Saturday 23 June 2018

A modern Gothic mystery coloured with tenderness

Fiction: The Hoarder, Jess Kidd, Canongate, ­paperback, 346 pages, €15.60

Author Jess KIdd
Author Jess KIdd
The Hoarder by Jess Kidd

Tanya Sweeney

As her debut novel, Himself, already proved, Jess Kidd knows her way around an inky-black and atmospheric tale. The London-Irish writer certainly wasn't afraid to stitch in plenty of the macabre too, opening her debut novel with a shocking scene of a teenage mother battered to death in front of her infant son. With the benefit that being a sort-of outsider brings (she was born in west London, though her family are from Mayo), Kidd ably brought 1970s Mulderrig, an imaginary village on the west coast of Ireland, leaping from the page.

In her second, The Hoarder, her admirable grasp on the Irish argot is also writ large. We open on no less a moment of intrigue, too: Cathal Flood is an elderly Irishman living more than comfortably alone, and in his own filth. His wife Mary died some years back, and relations with his son Gabriel are strained. Living in a very grand house that has seen better days, the belligerent Flood has been a pathological hoarder for some time. Woe betide the care worker who even thinks to address the mountains of clutter, the dozens of slumbering cats, the rat droppings and the greasy collections of plastic bags. He won't be moved to a residential care facility, or at least "not while there's a hole in (his) arse". Other carers and dogsbodies have just about lived to tell the tale of their encounters; even the most formidable of them all, senior care worker Sam Hebden, came a cropper.

The latest comer is Maud Drennan: young, Irish, wry, and regarding Cathal Flood less as a terrifying ogre and more as an inconvenience. He is prone to putting curses on her, wishing on her at one point "a barren womb, eating without shitting, sodomy by all of hell's demons (simultaneously and one after each other), fierce constrictions of the throat, a relentless smouldering of the groin and an eternity on help with (her) eyes on fire".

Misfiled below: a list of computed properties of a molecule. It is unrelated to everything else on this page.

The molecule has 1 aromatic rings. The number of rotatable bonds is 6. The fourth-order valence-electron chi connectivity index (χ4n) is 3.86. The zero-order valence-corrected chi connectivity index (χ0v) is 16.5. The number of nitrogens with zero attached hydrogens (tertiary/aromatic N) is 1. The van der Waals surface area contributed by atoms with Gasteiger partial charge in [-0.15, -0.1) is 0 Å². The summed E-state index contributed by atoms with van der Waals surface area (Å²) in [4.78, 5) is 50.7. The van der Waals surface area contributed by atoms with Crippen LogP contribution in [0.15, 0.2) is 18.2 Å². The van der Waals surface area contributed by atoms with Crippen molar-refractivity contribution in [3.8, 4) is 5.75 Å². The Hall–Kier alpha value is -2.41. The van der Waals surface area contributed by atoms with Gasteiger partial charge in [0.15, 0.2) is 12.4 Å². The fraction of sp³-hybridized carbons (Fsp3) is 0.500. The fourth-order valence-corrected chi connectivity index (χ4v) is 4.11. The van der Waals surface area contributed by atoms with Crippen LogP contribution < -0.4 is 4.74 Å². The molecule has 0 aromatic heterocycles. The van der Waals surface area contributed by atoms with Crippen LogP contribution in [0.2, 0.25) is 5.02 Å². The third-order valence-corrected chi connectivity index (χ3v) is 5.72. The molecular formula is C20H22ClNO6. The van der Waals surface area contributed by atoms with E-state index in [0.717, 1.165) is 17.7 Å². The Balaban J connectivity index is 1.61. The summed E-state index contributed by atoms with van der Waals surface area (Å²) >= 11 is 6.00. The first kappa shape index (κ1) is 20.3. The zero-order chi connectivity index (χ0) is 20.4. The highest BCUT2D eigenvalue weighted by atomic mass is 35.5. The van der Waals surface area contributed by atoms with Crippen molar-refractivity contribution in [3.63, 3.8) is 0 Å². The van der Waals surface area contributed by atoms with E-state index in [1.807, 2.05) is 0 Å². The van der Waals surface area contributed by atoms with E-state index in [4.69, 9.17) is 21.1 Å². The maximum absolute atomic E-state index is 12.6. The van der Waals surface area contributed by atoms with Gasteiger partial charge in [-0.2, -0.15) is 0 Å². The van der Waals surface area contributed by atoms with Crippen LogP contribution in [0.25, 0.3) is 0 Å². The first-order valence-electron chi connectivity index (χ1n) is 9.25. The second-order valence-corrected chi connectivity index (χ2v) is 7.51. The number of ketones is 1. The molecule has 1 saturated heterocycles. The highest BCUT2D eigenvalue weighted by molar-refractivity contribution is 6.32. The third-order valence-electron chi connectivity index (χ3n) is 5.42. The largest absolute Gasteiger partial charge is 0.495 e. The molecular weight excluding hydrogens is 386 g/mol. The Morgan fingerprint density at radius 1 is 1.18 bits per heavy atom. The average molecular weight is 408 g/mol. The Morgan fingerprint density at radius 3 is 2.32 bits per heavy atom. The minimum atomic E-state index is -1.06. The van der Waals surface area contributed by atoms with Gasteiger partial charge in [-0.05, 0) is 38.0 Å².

In spite of his hostility, she adapts quickly to the house (breathing through her mouth, naturally), and a kinship of sorts starts to form. Maud is by no means an ordinary carer. A psychic of sorts, she has regular conversations with various ghostly Catholic saints. A photo unearthed in the toppling masses of rubbish hints at intriguing secrets hidden within Cathal's house. A girl's face has been warped with the help of a stubbed-out cigarette; further adding to the mystery, Gabriel - the young boy in the old photo - is none the wiser as to who she is. To help her unearth the mysteries in Cathal's life, Maud enlists her delightful landlady Renata, a transgender woman who is by turns agoraphobic, glamorous and eccentric. And once Maud starts looking, secret after secret tumbles forth; not just from Cathal's past, but within her own family, too. Far from being an observant outsider, it becomes clear that Maud has more than her own share of troubles. Hoarders are loathe to relinquish their possessions at the best of times, and for reasons that eventually become clear, Cathal is doubly reluctant to let Maud sweep away the house's debris.

At first, Kidd's contemporaneous tale, with the affable Maud steering the narration, reads like a zesty character study. The sparring between her and the equally likeable Cathal, spattered with salty insults and banter, is a thing to behold; a witty, humorous and light look at an unlikely friendship. Yet in drip-feeding jigsaw pieces to the reader and shifting gears throughout, Kidd's book shape-shifts into a much creepier and tightly wound Gothic mystery.

Kidd has mastered a tale that is equal parts light and shade - a clever story that shifts from ticklish and bawdy to tenderness and full-blown pathos. Even the cantankerous and unpredictable Cathal is multifaceted and very, very human, surprising the reader with a range of emotions.

It's enough to keep any reader right on course, but Kidd's delicious writing is what really gives The Hoarder its heft. With Kidd deploying plumes of pungent prose regularly, Maud and Cathal's worlds are so vivid that it's almost possible to smell the decay of Bridlemere, the musty manor, rising up from the page.

At just two books in, Kidd's future as a singular literary voice is already assured. Here, she has delivered a modern-day spin on an old trope: the cantankerous owner of a huge haunted house. But it's the tenderness, and the humanity, with which she has created her characters that really sink under the skin.

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